I would much rather have a uniformed officer who has been on streets and who has had to confront someone who wants to hurt them than someone who attends a class but does not train regularly. 

mike96256
mike96256

I enjoy my firearms as much if not more than most but to be honest the thought of some person who has had the minimal training shooting while under stress at someone when I am in the room scares the hell outta me. If most police officers do not hit their targets and they have training and are accustomed to the stress of conflict then what makes you think that someone who does not can save the day? I am ex-military and was taught and had to fire under stress, I am not so sure how accurate I would be now. Stress shooting is a perishable skill and the ones who think they would have no problem, well, are wrong. Shooting paper is very different from drawing down on someone. I hate to be mean (ok maybe not) but I do not go to public ranges because I have seen way to many people there mishandling their weapon while trying to show off etc. I have a membership at a private range for that reason. The ones that have training such as ex-military or LE are more acceptable as they have been trained and no I am not talking about people who just filed papers or helped you sign up for leave or fired 30 rounds in boot camp.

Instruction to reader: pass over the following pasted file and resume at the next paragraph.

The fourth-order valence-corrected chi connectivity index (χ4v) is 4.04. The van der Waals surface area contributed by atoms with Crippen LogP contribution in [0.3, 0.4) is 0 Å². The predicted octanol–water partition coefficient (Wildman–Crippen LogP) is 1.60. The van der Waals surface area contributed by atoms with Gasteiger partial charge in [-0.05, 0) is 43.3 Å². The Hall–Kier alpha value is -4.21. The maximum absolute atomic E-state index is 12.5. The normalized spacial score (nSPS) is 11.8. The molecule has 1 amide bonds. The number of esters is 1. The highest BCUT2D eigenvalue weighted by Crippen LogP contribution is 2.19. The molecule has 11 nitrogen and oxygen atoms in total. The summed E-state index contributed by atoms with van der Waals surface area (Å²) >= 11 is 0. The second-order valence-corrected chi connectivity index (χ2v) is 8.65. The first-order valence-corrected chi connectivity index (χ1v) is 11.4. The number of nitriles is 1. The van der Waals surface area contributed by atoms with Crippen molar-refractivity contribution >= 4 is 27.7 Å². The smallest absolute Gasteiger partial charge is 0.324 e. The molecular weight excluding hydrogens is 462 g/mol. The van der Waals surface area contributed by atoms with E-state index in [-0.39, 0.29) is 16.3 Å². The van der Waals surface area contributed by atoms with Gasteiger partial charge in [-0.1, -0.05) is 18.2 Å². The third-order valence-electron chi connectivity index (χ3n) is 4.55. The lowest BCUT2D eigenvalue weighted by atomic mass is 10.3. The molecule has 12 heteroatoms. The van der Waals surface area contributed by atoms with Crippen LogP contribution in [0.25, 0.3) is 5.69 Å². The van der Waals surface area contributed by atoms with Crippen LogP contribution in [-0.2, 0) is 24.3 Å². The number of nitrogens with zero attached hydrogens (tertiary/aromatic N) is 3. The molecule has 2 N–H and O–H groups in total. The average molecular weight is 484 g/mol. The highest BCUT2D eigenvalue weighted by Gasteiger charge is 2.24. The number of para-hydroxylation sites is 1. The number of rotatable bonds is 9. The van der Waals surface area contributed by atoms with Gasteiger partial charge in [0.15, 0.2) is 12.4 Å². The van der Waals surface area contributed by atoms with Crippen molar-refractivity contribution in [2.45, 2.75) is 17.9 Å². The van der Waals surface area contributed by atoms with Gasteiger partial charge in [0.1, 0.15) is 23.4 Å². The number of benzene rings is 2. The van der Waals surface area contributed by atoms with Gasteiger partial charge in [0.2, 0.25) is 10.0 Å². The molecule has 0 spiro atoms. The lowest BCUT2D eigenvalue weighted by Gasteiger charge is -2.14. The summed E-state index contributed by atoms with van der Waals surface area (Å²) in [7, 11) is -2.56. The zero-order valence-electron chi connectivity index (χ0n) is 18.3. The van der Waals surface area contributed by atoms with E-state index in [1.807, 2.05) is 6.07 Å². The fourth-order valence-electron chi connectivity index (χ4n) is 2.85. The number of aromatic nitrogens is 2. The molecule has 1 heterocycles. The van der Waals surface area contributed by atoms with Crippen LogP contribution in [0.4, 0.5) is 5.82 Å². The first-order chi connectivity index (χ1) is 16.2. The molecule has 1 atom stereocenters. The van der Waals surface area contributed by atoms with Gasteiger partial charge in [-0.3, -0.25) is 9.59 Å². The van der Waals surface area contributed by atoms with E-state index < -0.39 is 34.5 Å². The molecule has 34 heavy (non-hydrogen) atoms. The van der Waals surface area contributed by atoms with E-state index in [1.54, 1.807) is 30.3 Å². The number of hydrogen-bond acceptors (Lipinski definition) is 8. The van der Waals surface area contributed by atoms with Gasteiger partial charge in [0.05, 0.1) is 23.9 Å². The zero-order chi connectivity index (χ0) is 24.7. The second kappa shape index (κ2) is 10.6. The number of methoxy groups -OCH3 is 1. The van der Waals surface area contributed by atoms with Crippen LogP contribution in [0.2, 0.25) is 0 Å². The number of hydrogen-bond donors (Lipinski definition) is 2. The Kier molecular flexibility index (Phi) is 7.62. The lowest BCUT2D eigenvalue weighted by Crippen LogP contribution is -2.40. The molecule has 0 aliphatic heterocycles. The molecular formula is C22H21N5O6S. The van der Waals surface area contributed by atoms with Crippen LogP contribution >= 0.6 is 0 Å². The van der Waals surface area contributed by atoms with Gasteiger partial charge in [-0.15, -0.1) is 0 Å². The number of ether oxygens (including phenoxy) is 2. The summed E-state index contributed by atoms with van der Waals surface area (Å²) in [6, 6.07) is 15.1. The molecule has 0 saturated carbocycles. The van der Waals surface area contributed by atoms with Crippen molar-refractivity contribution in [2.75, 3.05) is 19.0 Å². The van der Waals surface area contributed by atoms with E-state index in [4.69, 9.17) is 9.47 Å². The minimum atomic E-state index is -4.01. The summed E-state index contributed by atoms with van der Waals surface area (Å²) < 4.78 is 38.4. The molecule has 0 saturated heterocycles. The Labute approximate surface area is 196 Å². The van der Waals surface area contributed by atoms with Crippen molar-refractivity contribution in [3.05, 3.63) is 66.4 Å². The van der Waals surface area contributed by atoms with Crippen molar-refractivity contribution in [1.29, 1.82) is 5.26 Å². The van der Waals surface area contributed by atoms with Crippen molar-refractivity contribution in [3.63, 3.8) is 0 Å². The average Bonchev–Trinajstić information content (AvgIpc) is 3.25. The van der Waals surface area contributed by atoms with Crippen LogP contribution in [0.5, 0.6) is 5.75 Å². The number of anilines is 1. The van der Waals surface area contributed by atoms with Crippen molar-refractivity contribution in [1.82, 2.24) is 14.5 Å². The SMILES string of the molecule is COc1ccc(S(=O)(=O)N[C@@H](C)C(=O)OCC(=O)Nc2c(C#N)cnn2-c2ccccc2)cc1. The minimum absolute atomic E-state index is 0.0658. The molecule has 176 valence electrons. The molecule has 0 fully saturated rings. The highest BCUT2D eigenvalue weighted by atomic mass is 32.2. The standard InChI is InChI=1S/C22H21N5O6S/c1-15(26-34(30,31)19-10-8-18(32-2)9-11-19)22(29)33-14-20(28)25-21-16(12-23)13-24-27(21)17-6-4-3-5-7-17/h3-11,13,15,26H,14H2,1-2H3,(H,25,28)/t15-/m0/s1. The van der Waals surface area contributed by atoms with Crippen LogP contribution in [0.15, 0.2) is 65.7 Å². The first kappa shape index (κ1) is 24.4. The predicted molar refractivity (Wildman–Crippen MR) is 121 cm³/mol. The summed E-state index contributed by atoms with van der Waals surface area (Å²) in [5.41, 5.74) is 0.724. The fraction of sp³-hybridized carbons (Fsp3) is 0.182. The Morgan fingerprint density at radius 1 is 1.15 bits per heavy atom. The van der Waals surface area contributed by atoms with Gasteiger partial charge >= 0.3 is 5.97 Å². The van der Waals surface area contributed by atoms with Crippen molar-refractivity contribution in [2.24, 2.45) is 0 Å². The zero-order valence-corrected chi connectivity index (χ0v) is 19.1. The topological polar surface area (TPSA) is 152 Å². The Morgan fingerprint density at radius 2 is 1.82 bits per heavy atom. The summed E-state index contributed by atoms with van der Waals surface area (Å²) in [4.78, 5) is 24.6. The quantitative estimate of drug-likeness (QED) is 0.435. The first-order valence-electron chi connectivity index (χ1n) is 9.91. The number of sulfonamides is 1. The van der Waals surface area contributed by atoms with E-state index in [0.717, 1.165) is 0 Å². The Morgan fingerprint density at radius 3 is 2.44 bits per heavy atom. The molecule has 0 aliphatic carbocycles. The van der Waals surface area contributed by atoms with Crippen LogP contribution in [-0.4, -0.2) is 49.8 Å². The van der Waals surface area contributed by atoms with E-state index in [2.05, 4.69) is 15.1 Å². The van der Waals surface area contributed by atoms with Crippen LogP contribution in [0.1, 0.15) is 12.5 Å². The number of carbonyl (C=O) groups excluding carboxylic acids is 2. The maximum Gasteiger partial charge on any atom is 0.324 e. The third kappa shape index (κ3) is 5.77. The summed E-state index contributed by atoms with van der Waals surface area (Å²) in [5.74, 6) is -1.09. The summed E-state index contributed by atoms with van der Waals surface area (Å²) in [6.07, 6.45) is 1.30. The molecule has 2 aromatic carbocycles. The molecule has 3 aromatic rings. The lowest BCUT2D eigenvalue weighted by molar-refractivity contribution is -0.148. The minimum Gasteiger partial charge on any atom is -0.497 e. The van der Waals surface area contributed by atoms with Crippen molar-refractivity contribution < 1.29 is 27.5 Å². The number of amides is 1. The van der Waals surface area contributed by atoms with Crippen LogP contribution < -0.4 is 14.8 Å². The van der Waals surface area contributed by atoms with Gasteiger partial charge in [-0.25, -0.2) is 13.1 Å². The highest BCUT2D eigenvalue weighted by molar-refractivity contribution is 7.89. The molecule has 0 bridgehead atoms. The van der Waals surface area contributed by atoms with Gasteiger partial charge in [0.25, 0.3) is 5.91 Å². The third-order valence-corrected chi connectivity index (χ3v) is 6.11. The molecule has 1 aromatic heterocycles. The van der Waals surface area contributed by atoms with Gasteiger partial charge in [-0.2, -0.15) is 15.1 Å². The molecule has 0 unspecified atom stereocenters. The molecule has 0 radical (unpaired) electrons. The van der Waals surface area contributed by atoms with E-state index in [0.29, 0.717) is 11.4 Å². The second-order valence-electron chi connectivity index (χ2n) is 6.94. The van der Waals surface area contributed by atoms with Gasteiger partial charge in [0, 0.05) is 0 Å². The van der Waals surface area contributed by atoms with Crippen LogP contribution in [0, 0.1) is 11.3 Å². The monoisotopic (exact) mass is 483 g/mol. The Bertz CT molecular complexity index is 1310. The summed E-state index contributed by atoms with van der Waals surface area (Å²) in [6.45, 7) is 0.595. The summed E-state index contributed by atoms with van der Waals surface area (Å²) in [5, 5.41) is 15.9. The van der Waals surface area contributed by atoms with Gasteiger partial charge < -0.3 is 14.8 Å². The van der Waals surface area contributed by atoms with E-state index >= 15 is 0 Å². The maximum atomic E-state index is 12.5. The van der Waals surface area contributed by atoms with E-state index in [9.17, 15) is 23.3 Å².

If you think this through and look at how many of the people you see with CCW's then you know there is a strong chance you would not allow them to park your car. I shoot weekly but that does not make me accurate when someone is shooting back at me.


Anyone who has seen combat or had someone shoot at them knows having someone return fire is much different from shooting paper or steel targets.

NavyVet
NavyVet

Many of the States that "ban" concealed carry of a firearm on campus do have "open carry" of those same firearms .

kevinzeng98
kevinzeng98